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Fate and Transfer of Antibiotic-Resistance Genes Excreted by Farm Animals
YEAR: 2003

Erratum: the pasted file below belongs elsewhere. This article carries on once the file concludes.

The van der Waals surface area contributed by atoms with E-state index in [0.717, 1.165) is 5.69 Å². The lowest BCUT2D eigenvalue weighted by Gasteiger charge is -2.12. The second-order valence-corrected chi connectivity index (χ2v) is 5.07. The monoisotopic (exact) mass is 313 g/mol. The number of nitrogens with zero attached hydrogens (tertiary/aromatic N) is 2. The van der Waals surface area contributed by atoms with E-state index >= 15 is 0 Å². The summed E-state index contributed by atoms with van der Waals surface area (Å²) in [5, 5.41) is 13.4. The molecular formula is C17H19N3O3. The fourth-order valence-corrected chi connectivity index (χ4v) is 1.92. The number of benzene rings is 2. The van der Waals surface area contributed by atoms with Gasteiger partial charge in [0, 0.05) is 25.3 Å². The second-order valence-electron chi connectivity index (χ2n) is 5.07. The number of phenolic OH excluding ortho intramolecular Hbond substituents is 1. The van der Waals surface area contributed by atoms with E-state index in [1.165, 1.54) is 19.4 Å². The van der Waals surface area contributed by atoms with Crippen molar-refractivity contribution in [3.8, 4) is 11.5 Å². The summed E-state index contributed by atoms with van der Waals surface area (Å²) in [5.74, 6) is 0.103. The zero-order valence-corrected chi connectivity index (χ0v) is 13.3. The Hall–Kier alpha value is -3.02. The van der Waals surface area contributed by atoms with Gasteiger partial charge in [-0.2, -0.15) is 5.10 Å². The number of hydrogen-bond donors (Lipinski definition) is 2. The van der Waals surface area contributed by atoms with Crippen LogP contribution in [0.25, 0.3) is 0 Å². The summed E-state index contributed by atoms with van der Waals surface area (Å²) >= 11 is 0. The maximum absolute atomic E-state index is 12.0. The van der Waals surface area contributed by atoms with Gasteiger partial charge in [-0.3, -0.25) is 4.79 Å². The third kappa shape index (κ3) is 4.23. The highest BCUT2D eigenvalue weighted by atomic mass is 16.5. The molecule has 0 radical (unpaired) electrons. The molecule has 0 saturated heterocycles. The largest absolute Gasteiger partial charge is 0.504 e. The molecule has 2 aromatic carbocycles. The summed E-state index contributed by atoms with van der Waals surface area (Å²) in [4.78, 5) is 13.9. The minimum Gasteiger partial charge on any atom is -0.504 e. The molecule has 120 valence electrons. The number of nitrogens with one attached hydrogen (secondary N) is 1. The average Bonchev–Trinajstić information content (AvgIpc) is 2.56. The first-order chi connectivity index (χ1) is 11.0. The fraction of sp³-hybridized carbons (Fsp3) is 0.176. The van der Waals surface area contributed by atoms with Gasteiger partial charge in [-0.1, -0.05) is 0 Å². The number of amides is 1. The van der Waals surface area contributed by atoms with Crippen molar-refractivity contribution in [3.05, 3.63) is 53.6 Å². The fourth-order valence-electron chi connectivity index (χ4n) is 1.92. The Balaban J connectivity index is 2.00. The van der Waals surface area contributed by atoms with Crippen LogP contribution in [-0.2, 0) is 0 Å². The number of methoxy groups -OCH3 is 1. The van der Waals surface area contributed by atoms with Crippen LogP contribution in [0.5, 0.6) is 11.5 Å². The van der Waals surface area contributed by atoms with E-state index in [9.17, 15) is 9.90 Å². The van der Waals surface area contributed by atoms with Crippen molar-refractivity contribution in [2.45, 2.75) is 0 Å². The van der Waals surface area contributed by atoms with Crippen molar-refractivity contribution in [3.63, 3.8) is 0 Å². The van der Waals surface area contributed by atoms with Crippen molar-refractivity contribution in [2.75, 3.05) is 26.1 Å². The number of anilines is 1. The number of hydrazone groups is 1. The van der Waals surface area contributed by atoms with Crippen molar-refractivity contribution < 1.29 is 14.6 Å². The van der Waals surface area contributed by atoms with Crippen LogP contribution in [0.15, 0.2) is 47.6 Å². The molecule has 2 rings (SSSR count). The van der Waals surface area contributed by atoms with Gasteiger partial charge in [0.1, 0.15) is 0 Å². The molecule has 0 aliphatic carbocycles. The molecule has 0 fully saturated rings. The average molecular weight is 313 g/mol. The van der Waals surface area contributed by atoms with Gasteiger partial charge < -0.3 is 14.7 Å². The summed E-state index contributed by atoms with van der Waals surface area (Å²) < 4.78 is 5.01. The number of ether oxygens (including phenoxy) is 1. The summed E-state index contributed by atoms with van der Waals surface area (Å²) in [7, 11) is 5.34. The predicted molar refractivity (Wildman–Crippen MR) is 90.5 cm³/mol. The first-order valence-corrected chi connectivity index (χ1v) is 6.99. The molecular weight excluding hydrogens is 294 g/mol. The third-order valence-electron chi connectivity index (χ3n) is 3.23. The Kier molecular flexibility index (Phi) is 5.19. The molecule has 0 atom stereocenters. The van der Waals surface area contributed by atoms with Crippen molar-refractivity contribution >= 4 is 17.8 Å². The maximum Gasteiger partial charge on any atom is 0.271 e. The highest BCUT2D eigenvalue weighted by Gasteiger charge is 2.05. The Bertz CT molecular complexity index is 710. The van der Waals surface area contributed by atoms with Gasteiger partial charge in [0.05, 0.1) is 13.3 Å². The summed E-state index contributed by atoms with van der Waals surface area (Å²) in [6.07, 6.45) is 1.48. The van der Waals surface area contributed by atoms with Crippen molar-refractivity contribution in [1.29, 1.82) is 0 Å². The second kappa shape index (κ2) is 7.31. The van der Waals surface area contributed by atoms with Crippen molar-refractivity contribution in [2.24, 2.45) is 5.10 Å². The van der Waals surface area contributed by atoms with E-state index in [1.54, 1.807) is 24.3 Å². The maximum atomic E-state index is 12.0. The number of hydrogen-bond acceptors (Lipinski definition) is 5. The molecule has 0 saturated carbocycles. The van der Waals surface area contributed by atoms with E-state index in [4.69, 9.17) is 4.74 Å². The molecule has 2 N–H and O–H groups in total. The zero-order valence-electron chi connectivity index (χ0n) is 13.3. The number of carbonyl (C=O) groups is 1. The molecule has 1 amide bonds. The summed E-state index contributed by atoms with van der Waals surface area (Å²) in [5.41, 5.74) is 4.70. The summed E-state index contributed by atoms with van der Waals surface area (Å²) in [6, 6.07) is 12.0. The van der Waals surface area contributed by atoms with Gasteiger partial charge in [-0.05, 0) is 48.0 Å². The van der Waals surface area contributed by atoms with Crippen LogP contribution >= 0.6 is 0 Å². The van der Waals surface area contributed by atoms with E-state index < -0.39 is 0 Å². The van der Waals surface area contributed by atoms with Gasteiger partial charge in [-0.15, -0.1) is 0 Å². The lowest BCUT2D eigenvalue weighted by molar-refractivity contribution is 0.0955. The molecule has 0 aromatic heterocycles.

The use of antibiotic agents in fields other than human treatment has grown rapidly over the past few decades. Currently, the veterinary use of antibiotics accounts for approximately 40-50% of all antibiotics produced, and only 20% of that amount is employed in disease treatment, with the rest serving a sub-therapeutic role in growth promotion and disease prevention. Unfortunately, due to the poor uptake mechanisms of the treated animals, most of the antibiotics administered are excreted, unaltered, into the soil surrounding feed lots. Recently, it has been observed that microbial strains have developed antibiotic resistance as an effect of high dosages of antibiotic agents in the soil. Some effort has gone into identifying the phenomena of antibiotic resistance development around feed lots, specifically the detection of the identities of the microorganisms present and the tet-determinants responsible for the resistance. The interest of the current project lies in the detection and monitoring of the development of resistant strains as well as the specific genes responsible for the antibiotic resistance. Flow through columns (30 cm) have been packed with previously unexposed (to antibiotics) soil, as to mimic the natural conditions of the runoff water underlying feed lots. Currently, two columns are operating in a continuous manner, with one receiving a solution consisting of synthetic ground water and acetate, and the second, enriched with tetracycline. The concentrations of both acetate and tetracycline are monitored at both the entrance and exit of the columns, and profiles of these columns along their length are also monitored. Early results point out that tetracycline is being degraded upon contact with the column soil, and only about 5% of the original amount is detectable at the column exit. Most probable number (MPN) enumeration technique was used to monitor changes on the total heterotrophic population and antibiotic resistant strain populations of the two columns. PCR detection of tet-genes of the isolated resistant strains was performed but the targeted determinants were not detected in these microorganisms, suggesting the presence of tet-determinants coding for the efflux pump excretion mechanisms. Preliminary results suggest that sustained TC exposure decreases the concentrations of total heterotrophs and increases the fraction of the microorganisms that are resistant to the antibiotic. Whether discontinuing TC exposure results in the rapid loss of tet-resistance in the exposed microorganisms remains to be determined.